Graduate Thesis Or Dissertation

 

Microscale thermal management utilizing vapor extraction from a fractal-like branching heat sink Public Deposited

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https://ir.library.oregonstate.edu/concern/graduate_thesis_or_dissertations/4m90dx67b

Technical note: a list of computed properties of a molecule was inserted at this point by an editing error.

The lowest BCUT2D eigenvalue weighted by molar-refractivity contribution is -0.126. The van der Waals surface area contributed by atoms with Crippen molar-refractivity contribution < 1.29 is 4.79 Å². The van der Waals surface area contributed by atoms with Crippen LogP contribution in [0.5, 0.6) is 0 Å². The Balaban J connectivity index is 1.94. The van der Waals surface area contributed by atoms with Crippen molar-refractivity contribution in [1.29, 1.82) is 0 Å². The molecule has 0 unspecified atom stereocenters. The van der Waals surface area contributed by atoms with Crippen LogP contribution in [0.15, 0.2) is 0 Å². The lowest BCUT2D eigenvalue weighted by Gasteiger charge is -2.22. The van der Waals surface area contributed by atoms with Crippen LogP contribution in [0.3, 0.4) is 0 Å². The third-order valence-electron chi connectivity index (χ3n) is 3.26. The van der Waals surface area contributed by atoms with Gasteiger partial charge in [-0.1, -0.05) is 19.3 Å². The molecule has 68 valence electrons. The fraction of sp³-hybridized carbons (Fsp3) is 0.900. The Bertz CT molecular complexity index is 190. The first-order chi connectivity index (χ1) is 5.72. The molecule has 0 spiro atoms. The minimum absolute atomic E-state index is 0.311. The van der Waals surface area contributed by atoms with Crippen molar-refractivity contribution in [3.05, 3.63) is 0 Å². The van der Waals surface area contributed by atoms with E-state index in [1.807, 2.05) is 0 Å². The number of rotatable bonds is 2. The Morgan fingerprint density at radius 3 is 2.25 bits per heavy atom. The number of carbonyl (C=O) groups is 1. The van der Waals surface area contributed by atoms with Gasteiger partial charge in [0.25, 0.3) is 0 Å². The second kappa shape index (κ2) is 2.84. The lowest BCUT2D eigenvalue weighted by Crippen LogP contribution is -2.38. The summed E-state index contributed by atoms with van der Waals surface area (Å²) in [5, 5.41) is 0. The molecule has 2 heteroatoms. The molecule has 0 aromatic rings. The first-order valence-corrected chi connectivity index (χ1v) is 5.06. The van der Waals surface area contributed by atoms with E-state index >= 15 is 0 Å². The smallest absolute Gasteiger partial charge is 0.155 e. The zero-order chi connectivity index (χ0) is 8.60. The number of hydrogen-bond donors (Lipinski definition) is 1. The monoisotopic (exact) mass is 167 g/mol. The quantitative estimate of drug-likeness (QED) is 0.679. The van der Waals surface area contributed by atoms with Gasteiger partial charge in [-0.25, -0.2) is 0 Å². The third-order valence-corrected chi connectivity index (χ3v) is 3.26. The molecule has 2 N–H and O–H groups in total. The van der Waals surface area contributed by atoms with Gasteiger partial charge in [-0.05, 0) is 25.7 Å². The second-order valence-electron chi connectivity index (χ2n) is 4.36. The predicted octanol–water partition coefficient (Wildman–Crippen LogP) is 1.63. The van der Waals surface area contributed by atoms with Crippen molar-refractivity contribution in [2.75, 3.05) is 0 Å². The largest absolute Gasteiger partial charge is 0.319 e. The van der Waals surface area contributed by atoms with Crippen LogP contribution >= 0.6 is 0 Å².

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  • It is hypothesized that increases in pressure drop due to vapor generation during boiling in microchannels can be reduced by extraction of vapor at its point of inception. Ultimately, this local vapor extraction decreases the pressure drop required to drive the flow through a fractal-like branching, microchannel flow network within the heat sink. Indeed, by lowering the overall flow rate by vapor extraction the pressure drop can, in principle, be lowered to that of single-phase flow. In the current study, the feasibility of vapor extraction and its influence on the pressure drop across the microchannels are investigated. The concept also has the potential to separate flow independent of heat sink orientation or the influence of gravity. The fractal-like flow network used here is one that has been previously shown to reduce pressure drop and yield a more uniform surface temperature distribution for single-phase flows than that observed in parallel microchannel flow networks. The disk shaped heat sink was covered with two porous Nylon membranes with an average pore size of 0.45 microns that were backed with a porous aluminum block. Deionized, degassed water was used as the working fluid. A theoretical model was developed to predict the pressure drop across the flow network as a function of inlet mass flow rate, heat input, and pressure difference driving extraction across the membranes. Results of the model predictions are presented and discussed in both dimensional and non-dimensional format. Model predictions were used to discuss the trends and physical implications of local vapor extraction. It was observed that conditions existed where further increases in the membrane pressure difference had no influence vapor extraction and network pressure drop values. Experimental data was also collected and analyzed in order to assess the validity of the theoretical model. The predictive model and experimental data indicated that the two-phase network pressure drop is reduced by locally extracting vapor from the heat sink. The network pressure drop was reduced by as much as 80% theoretically and 50% experimentally in the predictive model and experimental data, respectively, for similar test conditions. A sensitivity analysis was performed on several parameters used in the model in an attempt to help explain some of the discrepancies observed between the experimental results and model predictions. Suggestions are made to improve the theoretical model pressure predictions and to investigate the influence of vapor extraction on the heat transfer coefficient values.
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